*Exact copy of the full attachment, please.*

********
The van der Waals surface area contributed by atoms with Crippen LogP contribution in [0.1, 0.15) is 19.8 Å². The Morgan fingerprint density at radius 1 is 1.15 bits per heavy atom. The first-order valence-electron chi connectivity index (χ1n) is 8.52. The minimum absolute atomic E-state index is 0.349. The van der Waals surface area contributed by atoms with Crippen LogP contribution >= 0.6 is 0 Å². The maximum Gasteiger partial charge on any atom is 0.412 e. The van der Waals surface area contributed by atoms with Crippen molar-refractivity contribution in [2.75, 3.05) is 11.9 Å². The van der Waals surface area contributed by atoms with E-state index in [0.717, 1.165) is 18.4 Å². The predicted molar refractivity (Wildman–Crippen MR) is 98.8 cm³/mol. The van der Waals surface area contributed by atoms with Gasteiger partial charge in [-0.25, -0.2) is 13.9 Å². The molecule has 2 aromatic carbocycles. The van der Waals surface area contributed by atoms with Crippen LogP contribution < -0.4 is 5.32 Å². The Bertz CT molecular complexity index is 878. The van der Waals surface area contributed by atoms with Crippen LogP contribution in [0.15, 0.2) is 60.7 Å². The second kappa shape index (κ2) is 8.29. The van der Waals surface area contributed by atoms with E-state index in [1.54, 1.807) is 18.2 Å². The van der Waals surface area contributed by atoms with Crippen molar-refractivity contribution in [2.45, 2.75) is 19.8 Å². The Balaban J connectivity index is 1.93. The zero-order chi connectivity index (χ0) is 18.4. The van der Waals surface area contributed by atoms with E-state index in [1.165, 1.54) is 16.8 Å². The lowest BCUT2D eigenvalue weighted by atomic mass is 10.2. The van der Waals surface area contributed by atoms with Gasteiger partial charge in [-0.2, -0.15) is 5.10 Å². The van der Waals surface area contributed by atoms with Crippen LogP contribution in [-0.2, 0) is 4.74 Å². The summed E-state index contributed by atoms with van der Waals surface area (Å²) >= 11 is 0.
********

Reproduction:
The van der Waals surface area contributed by atoms with Crippen LogP contribution in [0.1, 0.15) is 19.8 Å². The Morgan fingerprint density at radius 1 is 1.15 bits per heavy atom. The first-order valence-electron chi connectivity index (χ1n) is 8.52. The minimum absolute atomic E-state index is 0.349. The van der Waals surface area contributed by atoms with Crippen LogP contribution >= 0.6 is 0 Å². The maximum Gasteiger partial charge on any atom is 0.412 e. The van der Waals surface area contributed by atoms with Crippen molar-refractivity contribution in [2.75, 3.05) is 11.9 Å². The van der Waals surface area contributed by atoms with E-state index in [0.717, 1.165) is 18.4 Å². The predicted molar refractivity (Wildman–Crippen MR) is 98.8 cm³/mol. The van der Waals surface area contributed by atoms with Gasteiger partial charge in [-0.25, -0.2) is 13.9 Å². The molecule has 2 aromatic carbocycles. The van der Waals surface area contributed by atoms with Crippen LogP contribution < -0.4 is 5.32 Å². The Bertz CT molecular complexity index is 878. The van der Waals surface area contributed by atoms with Crippen LogP contribution in [0.15, 0.2) is 60.7 Å². The second kappa shape index (κ2) is 8.29. The van der Waals surface area contributed by atoms with E-state index in [1.54, 1.807) is 18.2 Å². The van der Waals surface area contributed by atoms with Crippen molar-refractivity contribution in [2.45, 2.75) is 19.8 Å². The Balaban J connectivity index is 1.93. The zero-order chi connectivity index (χ0) is 18.4. The van der Waals surface area contributed by atoms with E-state index in [1.165, 1.54) is 16.8 Å². The lowest BCUT2D eigenvalue weighted by atomic mass is 10.2. The van der Waals surface area contributed by atoms with Gasteiger partial charge in [-0.2, -0.15) is 5.10 Å². The van der Waals surface area contributed by atoms with Crippen LogP contribution in [-0.2, 0) is 4.74 Å². The summed E-state index contributed by atoms with van der Waals surface area (Å²) >= 11 is 0.